The good and bad cholesterol. I always remember the HDL is the helper cholesterol. The LDL is the loser cholesterol therefore it's the bad. So that's one way to keep it straight. Now I know Dr. Kettelkamp, up until a couple of years ago it was just get the LDL as low as possible, particularly people at high risk or who have had heart disease.

Dr. Kettelkamp:
Correct.

Dr. Arnold:
How has that changed? How are we managing cholesterol differently today than we were five, six years ago?

Dr. Kettelkamp:
Well, so it is a little bit different. You know when you have a patient who has coronary disease. And there are these expert panels all across the country that kind of get together occasionally and make recommendations. And the latest recommendation in patients who have diabetes, which is considered a coronary artery disease equivalent. Or people who have had a history of heart disease with stents or bypass surgery. Absolutely lower the better is considered to be the appropriate care. And it's not exactly the group of people we're talking about here in terms of, you want to be preventative. But if we're thinking about secondary prevention for those high risk populations, coming down from the experts is start a person on a high potency statin at the highest dose they can tolerate and never look back. That is the guideline. And so you start a high dose of Crestor say, and you never check it again. Because it really doesn't matter because you don't impact beyond that. There are rare exceptions, but that's the case. So it becomes a little less concrete when you're dealing with people who don't have a history of coronary disease and don't fit that high risk category and you're really just trying to reduce your risk. And then the numbers probably have some meaning and some pertinent. And so we start thinking about bad cholesterol, the loser cholesterol. We want the LDL cholesterol to be arguably 100 or less. We really don't start thinking about treatment until it's 140 or higher. We don't start thinking about medications. HDL cholesterol is a little bit harder number to move. Exercise, diet impacts it to some degree. Omega three fatty acids can help with HDL cholesterol, but you'd ideally like to get your HDL cholesterol above 40.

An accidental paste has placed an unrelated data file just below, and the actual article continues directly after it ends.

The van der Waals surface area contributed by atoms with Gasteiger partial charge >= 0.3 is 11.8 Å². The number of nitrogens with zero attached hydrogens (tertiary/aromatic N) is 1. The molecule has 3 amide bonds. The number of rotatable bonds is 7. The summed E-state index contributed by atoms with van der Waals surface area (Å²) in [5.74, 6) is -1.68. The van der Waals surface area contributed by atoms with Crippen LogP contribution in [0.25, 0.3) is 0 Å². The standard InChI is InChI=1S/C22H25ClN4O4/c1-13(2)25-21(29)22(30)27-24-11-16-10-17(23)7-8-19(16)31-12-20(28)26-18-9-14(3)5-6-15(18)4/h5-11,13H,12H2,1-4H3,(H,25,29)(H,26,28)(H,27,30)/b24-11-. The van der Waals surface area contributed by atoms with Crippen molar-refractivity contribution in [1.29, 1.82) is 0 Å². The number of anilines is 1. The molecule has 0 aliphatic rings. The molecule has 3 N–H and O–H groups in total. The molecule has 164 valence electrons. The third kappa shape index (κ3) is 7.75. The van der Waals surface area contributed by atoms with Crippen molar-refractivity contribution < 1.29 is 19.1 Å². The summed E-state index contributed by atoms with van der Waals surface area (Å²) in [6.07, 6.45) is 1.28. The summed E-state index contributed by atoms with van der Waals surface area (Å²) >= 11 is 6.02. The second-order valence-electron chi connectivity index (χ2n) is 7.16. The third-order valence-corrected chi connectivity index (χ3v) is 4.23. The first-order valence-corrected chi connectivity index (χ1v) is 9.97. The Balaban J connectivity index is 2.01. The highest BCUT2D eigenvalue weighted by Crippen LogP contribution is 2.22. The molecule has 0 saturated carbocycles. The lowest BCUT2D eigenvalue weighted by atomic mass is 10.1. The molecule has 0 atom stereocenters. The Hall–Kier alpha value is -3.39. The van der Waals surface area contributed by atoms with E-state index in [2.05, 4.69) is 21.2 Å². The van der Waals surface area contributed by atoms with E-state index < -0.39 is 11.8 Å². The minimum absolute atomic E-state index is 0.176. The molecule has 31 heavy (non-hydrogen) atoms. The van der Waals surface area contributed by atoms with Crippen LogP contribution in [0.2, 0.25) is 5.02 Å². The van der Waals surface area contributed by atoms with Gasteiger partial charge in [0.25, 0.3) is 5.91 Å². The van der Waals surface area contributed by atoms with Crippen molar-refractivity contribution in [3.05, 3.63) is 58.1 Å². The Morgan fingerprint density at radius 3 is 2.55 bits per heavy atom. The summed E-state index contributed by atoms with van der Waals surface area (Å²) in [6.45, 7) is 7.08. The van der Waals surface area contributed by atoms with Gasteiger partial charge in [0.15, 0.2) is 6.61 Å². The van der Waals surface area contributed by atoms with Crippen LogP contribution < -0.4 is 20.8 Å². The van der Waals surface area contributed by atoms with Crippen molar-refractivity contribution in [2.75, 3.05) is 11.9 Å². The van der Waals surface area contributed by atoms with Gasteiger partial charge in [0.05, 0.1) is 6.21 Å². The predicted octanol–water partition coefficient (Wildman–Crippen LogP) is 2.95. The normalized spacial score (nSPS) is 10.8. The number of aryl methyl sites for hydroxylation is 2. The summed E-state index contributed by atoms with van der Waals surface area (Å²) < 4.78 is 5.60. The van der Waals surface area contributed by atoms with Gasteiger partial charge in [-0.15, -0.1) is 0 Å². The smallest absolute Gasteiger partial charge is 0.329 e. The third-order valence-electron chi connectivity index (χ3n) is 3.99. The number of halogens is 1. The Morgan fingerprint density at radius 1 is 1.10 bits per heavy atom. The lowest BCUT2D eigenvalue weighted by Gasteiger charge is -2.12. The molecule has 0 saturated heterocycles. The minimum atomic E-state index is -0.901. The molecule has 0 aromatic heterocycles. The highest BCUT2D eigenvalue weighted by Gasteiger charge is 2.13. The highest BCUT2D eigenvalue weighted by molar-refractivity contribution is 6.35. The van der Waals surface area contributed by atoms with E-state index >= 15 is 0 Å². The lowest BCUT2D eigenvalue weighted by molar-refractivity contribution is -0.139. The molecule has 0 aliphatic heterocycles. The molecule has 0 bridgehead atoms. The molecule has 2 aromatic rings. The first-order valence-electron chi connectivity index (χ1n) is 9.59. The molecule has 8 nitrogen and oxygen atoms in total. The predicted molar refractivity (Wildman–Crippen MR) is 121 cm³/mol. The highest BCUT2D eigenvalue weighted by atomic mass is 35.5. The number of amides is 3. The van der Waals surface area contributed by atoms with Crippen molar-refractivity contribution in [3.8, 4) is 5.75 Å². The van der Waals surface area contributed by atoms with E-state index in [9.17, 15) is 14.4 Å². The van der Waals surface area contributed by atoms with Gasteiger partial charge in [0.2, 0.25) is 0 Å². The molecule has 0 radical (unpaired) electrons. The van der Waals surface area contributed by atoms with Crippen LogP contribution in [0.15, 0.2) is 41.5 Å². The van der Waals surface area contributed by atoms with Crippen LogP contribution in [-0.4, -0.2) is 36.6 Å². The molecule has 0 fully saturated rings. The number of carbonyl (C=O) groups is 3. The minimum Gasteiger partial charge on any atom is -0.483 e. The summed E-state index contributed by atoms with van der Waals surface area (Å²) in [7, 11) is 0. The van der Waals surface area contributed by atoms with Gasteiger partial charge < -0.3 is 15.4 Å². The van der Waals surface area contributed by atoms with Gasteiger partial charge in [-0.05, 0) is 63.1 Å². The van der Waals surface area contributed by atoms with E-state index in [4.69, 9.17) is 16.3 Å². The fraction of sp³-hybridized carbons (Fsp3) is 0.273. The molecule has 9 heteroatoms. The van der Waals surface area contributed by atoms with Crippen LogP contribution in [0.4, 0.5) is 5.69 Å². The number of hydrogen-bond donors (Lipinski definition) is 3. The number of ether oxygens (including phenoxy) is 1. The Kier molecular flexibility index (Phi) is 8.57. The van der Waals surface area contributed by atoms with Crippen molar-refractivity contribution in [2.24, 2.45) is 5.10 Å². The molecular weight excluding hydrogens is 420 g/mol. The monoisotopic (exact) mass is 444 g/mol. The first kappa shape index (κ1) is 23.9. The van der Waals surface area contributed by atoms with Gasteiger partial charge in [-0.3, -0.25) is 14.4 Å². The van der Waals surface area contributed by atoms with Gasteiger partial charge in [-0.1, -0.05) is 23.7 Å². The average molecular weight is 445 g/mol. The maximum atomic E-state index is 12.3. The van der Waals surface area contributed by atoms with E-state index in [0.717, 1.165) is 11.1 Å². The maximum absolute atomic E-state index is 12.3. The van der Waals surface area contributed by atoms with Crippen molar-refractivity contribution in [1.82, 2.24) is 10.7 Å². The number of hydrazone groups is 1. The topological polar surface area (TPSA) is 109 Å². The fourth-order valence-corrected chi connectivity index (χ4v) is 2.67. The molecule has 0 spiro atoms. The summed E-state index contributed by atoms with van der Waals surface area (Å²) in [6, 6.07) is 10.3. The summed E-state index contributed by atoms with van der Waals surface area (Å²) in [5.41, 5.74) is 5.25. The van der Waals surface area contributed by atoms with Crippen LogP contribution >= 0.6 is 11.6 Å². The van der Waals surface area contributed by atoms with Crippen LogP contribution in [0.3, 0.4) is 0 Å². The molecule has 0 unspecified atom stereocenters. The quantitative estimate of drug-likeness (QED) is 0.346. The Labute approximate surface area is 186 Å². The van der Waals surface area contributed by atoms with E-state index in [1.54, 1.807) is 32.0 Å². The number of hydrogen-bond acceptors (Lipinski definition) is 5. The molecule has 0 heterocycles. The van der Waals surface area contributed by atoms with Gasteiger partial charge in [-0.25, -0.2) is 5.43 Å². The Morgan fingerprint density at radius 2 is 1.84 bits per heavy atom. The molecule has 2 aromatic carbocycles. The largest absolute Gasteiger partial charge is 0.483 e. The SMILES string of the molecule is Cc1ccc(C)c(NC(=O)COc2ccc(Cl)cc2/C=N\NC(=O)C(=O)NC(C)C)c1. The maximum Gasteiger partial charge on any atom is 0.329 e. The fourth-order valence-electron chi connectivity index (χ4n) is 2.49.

Dr. Arnold:
And that has a large genetic component to it, doesn't it? The HCL compared to the others, right?

Dr. Kettelkamp:
It does. You bet. There's these pockets of super healthy people all over the world in what they call blue zones. And one of the arguments that these people live so long is because they have this, fancy high HDL cholesterol level or the Milano cholesterol. They call it a HDL Milano. Is one example and it's interesting with these people, there's a higher number of centurions in these little communities and one of the things that points to that is their HDL levels. So it's genetic to some degree.

Dr. Arnold:
So they're not eating the Milano cookies from Hickory Farms?

Dr. Kettelkamp:
That's right. Unfortunately that doesn't work.

Dr. Arnold:
Okay, well that's too bad. Scratch that treatment plan. Yeah, I would always tell patients that heart disease and your family history is kind of like a firearm, a gun. And your family history is the gun itself, which is not dangerous if it's not loaded. And then then when you smoke, you put a bullet in the chamber, maybe two. You add type two diabetes, you add hypertension. Now you have a dangerous scenario. So I used to tell people that you can change it. It isn't a fait accompli that oh you have a family history of early death so therefore you will. It is modifiable.

Dr. Kettelkamp:
Absolutely. Yeah, that's a good point. I mean people feel frustrated and actually the proactive patients, I see them all the time. They come in because mom or dad had a heart stent in their forties and they want to be proactive and the thing that they will relate is that well, dad didn't take care of himself. You know, he was overweight, he smoked. And so that is extremely important. Diet, exercise, you know, managing your numbers.

Dr. Arnold:
So you want to diet and exercise enough so then if you do pass away, people go, wow, what happened? Rather than, oh yeah, I saw that coming. That's the goal, at least the one I have. So back to weight and exercise. How does weight influence coronary artery disease or heart disease? High blood pressure?

Dr. Kettelkamp:
Sure. Well weight is a complex issue. You know, it manifests in lots of ways, right? Or it has impact in multiple ways. There's clearly a connection between high blood pressure and weight, sugar/diabetes and weight, high cholesterol and weight. They all kind of go together. The other part of weight that's challenging is that it impacts joint health, physical health, the ability to get up and move around, get off the couch and do things. That has a sort of cyclical effect. As you can imagine, the more weight you gain, the harder it is to do things. The harder it is to do things the more weight you gain. And so it's a tough cycle to get out of.

Dr. Arnold:
Yeah. And it's been dispelled just recently, last six months, Annals of Internal Medicine. There's a couple of articles that there's no such thing as healthy fat, you know, or fit fat I think is the phrase they use. I think that was, I don't want to say a crutch, but some sort of solace for being overweight, but you're in shape and the insulin resistance and the possibility of obstructive sleep apnea. Which as you know, causes, it's kind of a silent killer in a lot of respects.You know that happens. The cholesterol medications you mentioned, the statins, the HMG CoA reductase inhibitors, they're expensive.

Dr. Kettelkamp: